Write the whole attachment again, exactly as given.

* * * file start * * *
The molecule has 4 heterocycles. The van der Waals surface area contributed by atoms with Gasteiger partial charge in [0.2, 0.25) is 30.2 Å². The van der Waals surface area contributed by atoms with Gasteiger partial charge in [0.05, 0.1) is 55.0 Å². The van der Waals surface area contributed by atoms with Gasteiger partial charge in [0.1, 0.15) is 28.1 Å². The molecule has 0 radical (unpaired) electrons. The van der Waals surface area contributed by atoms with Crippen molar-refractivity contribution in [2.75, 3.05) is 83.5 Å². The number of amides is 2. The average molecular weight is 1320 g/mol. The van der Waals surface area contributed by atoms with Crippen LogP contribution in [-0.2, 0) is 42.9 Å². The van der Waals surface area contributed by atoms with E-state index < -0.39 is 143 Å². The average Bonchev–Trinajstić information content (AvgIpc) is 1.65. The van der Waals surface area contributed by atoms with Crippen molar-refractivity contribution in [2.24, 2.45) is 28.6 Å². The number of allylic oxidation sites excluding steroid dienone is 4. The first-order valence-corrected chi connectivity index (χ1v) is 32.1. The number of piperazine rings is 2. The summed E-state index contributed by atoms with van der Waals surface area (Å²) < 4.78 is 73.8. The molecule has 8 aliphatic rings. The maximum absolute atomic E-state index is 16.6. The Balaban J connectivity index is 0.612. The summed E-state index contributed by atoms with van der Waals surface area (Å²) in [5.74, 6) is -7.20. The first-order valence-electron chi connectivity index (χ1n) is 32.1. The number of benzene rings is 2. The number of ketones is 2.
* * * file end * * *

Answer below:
The molecule has 4 heterocycles. The van der Waals surface area contributed by atoms with Gasteiger partial charge in [0.2, 0.25) is 30.2 Å². The van der Waals surface area contributed by atoms with Gasteiger partial charge in [0.05, 0.1) is 55.0 Å². The van der Waals surface area contributed by atoms with Gasteiger partial charge in [0.1, 0.15) is 28.1 Å². The molecule has 0 radical (unpaired) electrons. The van der Waals surface area contributed by atoms with Crippen molar-refractivity contribution in [2.75, 3.05) is 83.5 Å². The number of amides is 2. The average molecular weight is 1320 g/mol. The van der Waals surface area contributed by atoms with Crippen LogP contribution in [-0.2, 0) is 42.9 Å². The van der Waals surface area contributed by atoms with E-state index < -0.39 is 143 Å². The average Bonchev–Trinajstić information content (AvgIpc) is 1.65. The van der Waals surface area contributed by atoms with Crippen molar-refractivity contribution in [2.24, 2.45) is 28.6 Å². The number of allylic oxidation sites excluding steroid dienone is 4. The first-order valence-corrected chi connectivity index (χ1v) is 32.1. The number of piperazine rings is 2. The summed E-state index contributed by atoms with van der Waals surface area (Å²) < 4.78 is 73.8. The molecule has 8 aliphatic rings. The maximum absolute atomic E-state index is 16.6. The Balaban J connectivity index is 0.612. The summed E-state index contributed by atoms with van der Waals surface area (Å²) in [5.74, 6) is -7.20. The first-order valence-electron chi connectivity index (χ1n) is 32.1. The number of benzene rings is 2. The number of ketones is 2.